10 APRIL 1936, Page 16

The Cinema

"Liebesmelodie." At the Academy-"Pot Luck." At the New Gallery-"If You Could Only Cook" and "One Way Ticket." At the Regal Jr has been a dead week so far as new films are concerned : after so many successes one must expect a few rather empty weeks, for there are not enough cinemas free with Charlie Chaplin, Harold Lloyd and Eddie Cantor still holding out at the Tivoli and London Pavilion, not to speak of the dull and depressing Cassandra in Leicester Square. All but the last of the new films are comedies ; they are not bad comedies judged by the depth to which the cinema can fall, but they look rather small in company with Chaplin and Cantor. Each contains a player whom I find peculiarly antipathetic, however well directed : Friiulein Marta Eggerth in the first, Mr. Ralph Lynn in the second and, most of all, Mr. Herbert Marshall in the third.

Liebesmelodie is one of those devastatingly gay films of Austrian life : one's spirit withers as the glasses fill. Only too soon, one feels certain, they will be splintered on the floor in gallant and noisy toasts ; the director will begin to cut his picture rapidly at fancy angles ; the gypsy violinist will reach the table of the revue star who will then (improbable generosity !) burst into unpaid song. Then for contrast comes, of course, the trip into the Hungarian countryside (the revue star has long dreamed of an old farm-house) and we begin to recognise the grim inevitability of that kiss on a haycock, the quaint national costumes of the peasants going by to a wedding. But there are consolations (though perhaps I ought not to count among them the odd use of inces- tuous love as a comic idea) : the admirable performances of Herr Leo Slezak, who may be remembered as the old composer in Musik im Blut, now an old Hungarian landowner threatened by a relic of his immoral youth, and of Herr Hans *Moser as his badgered and despairing moral bodyguard. There are consolations too in Pot Luck : Mr. Torn Walls as a retired detective-inspector of Scotland Yard acts with his usual ease, and Mr. Robertson Hare is admirably true to form as the diffident owner of an old abbey in which a gang of art thieves have their secret hide-out. This is the best directed film Mr. Walls has made, but one misses the slightly .salacious humour of the earlier pictures : there is too much melodrama, too little Hare, and, of course, a.s always to my mind, too much Lynn, too much Of the scaly tortoise face and hollow imbecility.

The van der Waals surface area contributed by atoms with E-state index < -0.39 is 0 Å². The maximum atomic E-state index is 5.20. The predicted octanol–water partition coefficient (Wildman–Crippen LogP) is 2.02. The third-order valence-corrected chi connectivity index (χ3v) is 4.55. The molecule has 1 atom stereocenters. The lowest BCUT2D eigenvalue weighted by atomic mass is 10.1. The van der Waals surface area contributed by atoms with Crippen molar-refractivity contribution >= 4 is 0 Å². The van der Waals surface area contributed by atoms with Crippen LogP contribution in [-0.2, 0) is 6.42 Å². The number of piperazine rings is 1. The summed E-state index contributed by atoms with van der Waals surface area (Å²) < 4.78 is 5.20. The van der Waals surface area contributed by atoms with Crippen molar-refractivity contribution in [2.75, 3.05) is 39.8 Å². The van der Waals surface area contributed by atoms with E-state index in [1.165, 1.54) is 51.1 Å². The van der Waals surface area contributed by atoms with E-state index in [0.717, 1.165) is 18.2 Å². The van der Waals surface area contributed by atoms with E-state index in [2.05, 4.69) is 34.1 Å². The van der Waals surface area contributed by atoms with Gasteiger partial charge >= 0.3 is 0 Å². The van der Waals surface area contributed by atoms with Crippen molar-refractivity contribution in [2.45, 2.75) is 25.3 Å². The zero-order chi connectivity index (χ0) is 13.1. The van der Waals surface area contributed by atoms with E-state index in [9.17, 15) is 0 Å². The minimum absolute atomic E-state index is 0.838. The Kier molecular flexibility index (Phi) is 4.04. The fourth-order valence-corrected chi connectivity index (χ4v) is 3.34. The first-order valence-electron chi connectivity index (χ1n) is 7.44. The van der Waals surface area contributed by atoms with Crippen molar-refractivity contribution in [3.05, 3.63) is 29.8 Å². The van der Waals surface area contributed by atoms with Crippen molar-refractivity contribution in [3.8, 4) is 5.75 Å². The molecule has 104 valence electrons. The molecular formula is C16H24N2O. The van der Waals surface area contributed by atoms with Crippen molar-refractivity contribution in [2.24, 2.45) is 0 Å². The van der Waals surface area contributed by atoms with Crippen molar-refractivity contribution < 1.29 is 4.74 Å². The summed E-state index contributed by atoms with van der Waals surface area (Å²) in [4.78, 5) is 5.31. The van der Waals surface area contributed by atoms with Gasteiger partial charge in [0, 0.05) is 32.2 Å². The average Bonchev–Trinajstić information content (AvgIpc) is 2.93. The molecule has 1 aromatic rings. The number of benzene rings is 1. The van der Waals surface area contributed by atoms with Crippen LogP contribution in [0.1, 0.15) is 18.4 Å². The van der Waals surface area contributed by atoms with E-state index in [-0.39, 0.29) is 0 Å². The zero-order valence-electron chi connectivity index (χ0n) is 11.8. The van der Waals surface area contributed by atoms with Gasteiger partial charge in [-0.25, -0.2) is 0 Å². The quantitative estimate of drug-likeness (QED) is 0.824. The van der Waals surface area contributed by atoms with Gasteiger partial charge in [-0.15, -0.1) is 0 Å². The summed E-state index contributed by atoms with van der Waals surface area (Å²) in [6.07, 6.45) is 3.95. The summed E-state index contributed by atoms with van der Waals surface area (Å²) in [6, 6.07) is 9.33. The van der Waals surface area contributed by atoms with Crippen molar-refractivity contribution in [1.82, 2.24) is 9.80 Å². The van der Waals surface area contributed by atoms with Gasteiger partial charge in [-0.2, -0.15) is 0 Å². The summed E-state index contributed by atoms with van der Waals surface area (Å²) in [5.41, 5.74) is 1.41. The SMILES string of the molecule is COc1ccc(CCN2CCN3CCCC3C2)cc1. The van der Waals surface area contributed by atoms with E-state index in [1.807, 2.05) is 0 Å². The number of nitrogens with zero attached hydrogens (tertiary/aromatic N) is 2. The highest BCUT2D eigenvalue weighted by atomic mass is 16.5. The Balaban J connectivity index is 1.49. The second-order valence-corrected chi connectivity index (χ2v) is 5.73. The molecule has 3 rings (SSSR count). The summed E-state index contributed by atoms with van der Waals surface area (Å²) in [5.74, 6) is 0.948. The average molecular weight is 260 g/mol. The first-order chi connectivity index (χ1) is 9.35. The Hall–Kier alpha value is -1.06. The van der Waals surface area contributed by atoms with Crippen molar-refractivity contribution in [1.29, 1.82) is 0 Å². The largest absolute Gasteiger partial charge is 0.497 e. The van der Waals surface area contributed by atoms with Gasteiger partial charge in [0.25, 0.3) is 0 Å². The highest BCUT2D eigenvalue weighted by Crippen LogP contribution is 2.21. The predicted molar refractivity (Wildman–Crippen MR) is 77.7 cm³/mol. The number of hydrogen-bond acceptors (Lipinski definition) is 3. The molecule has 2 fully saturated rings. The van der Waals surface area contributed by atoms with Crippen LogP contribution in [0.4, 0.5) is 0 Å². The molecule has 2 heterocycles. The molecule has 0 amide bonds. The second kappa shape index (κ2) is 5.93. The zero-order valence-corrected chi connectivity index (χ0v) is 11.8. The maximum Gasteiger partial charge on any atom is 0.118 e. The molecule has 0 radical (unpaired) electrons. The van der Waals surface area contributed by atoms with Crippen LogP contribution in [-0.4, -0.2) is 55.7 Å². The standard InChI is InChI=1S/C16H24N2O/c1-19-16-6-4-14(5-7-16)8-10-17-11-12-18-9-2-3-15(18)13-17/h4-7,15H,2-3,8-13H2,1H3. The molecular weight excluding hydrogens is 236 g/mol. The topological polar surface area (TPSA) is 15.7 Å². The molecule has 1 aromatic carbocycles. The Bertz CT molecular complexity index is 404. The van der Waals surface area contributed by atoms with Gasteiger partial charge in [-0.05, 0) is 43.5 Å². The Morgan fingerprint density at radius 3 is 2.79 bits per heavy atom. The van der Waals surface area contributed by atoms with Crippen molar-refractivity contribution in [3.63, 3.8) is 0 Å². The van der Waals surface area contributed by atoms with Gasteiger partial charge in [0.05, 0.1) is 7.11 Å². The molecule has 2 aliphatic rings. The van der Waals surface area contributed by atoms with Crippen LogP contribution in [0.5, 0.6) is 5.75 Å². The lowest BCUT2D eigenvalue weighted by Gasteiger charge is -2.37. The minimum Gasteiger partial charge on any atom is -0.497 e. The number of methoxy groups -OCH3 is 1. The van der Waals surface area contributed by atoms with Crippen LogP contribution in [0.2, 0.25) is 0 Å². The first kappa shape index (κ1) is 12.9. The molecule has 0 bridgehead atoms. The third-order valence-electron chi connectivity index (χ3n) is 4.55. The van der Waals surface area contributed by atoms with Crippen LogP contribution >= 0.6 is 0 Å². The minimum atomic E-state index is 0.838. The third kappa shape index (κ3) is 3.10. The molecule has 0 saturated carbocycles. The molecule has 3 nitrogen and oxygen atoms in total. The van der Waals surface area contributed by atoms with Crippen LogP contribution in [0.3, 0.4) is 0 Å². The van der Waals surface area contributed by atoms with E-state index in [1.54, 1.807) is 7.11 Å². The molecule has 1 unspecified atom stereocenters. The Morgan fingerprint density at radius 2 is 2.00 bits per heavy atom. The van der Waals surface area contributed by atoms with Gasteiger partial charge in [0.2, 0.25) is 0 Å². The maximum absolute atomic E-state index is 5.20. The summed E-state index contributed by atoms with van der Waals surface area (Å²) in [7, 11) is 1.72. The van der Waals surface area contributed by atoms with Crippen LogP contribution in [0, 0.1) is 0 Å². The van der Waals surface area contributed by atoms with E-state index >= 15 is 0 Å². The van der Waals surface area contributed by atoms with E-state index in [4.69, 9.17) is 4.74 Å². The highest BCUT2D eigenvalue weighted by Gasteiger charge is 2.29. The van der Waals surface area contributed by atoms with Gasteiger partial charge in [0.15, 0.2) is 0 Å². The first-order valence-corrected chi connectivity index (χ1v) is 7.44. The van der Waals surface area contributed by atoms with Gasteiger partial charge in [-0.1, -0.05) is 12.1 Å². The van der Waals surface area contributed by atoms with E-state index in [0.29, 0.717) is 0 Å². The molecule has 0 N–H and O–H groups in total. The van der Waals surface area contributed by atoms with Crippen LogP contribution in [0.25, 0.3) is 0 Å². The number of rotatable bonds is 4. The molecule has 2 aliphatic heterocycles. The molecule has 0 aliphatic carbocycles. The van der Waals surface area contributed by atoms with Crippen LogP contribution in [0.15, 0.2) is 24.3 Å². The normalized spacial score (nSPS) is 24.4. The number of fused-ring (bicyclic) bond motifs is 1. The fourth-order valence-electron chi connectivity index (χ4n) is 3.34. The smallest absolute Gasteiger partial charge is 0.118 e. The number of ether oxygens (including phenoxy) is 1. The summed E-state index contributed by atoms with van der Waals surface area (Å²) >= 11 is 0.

The Regal programme will have changed by the time this review appears, and I do not think anyone need await the release . of If You Could Only Cook with any impatience. It is produced by Mr. Frank Capra, who made It Happened One Night, and it bears a few agreeable Capra touches, a few situations- which Might have had wit if the main per- formance had been less earnest, less conceited, less humourless than that of Mr. Marshall, who plays the part of a millionaire on holiday posing as a butler. Not a bright situation, though' Mr. Capra, with the help of such players as Mr. Leo Carillo, Miss Jean Arthur and Mr. Lionel Stander, might have made something of it. But fantasy droops before Mr. Marshall, so intractably British in the American scene. He does, I suppose, represent some genuine national characteristics, if not those one wishes to see exported : characteristics which it is necessary to describe in terms of inanimate objects : a kind of tobacco, a kind of tweed,- a kind of pipe : or in terms of dog, something large, sentimental and moulting, something which Confirms one's preference for cats.

One Way Ticket is a rather sentimental melodrama about a prison officer's daughter who helps a convict to escape. It is Well acted and has one excellent sequence : the prison break when the captain of the guard (played by Mr. Walter Connolly) mows down with a machine-gun two of his own men who are held as hostages in the floodlit yard. This picture will pass an hour at a local cinema better than many more pre- tentious pictures. The most conventional American melo- dramas usually have a bite about them: they criticise as well as thrill, and that makes even One Way Ticket more convincing and entertaining than the polished fairy tales of Mr. Hitchcock.